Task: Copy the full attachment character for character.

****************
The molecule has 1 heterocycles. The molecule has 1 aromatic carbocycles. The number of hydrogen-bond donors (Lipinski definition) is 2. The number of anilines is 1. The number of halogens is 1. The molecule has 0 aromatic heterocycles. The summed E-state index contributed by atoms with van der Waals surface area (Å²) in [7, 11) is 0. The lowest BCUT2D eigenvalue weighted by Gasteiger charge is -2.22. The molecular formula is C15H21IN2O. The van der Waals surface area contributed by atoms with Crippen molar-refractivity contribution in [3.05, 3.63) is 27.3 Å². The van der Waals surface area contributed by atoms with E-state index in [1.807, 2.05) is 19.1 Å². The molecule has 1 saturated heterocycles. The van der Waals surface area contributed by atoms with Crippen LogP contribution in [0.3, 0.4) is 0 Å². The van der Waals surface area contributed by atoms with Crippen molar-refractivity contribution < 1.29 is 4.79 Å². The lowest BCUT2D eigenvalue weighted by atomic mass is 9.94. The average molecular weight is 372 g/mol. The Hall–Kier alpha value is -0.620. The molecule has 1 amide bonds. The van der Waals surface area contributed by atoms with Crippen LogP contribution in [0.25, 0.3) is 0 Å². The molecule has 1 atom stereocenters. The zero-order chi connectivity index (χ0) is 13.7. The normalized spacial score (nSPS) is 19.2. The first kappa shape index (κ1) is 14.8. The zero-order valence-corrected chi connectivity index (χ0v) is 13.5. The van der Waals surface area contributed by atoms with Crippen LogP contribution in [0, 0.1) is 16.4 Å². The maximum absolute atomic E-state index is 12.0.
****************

The molecule has 1 heterocycles. The molecule has 1 aromatic carbocycles. The number of hydrogen-bond donors (Lipinski definition) is 2. The number of anilines is 1. The number of halogens is 1. The molecule has 0 aromatic heterocycles. The summed E-state index contributed by atoms with van der Waals surface area (Å²) in [7, 11) is 0. The lowest BCUT2D eigenvalue weighted by Gasteiger charge is -2.22. The molecular formula is C15H21IN2O. The van der Waals surface area contributed by atoms with Crippen molar-refractivity contribution in [3.05, 3.63) is 27.3 Å². The van der Waals surface area contributed by atoms with E-state index in [1.807, 2.05) is 19.1 Å². The molecule has 1 saturated heterocycles. The van der Waals surface area contributed by atoms with Crippen LogP contribution in [0.3, 0.4) is 0 Å². The van der Waals surface area contributed by atoms with Crippen molar-refractivity contribution < 1.29 is 4.79 Å². The lowest BCUT2D eigenvalue weighted by atomic mass is 9.94. The average molecular weight is 372 g/mol. The Hall–Kier alpha value is -0.620. The molecule has 1 amide bonds. The van der Waals surface area contributed by atoms with Crippen LogP contribution in [0.25, 0.3) is 0 Å². The molecule has 1 atom stereocenters. The zero-order chi connectivity index (χ0) is 13.7. The normalized spacial score (nSPS) is 19.2. The first kappa shape index (κ1) is 14.8. The zero-order valence-corrected chi connectivity index (χ0v) is 13.5. The van der Waals surface area contributed by atoms with Crippen LogP contribution in [0, 0.1) is 16.4 Å². The maximum absolute atomic E-state index is 12.0.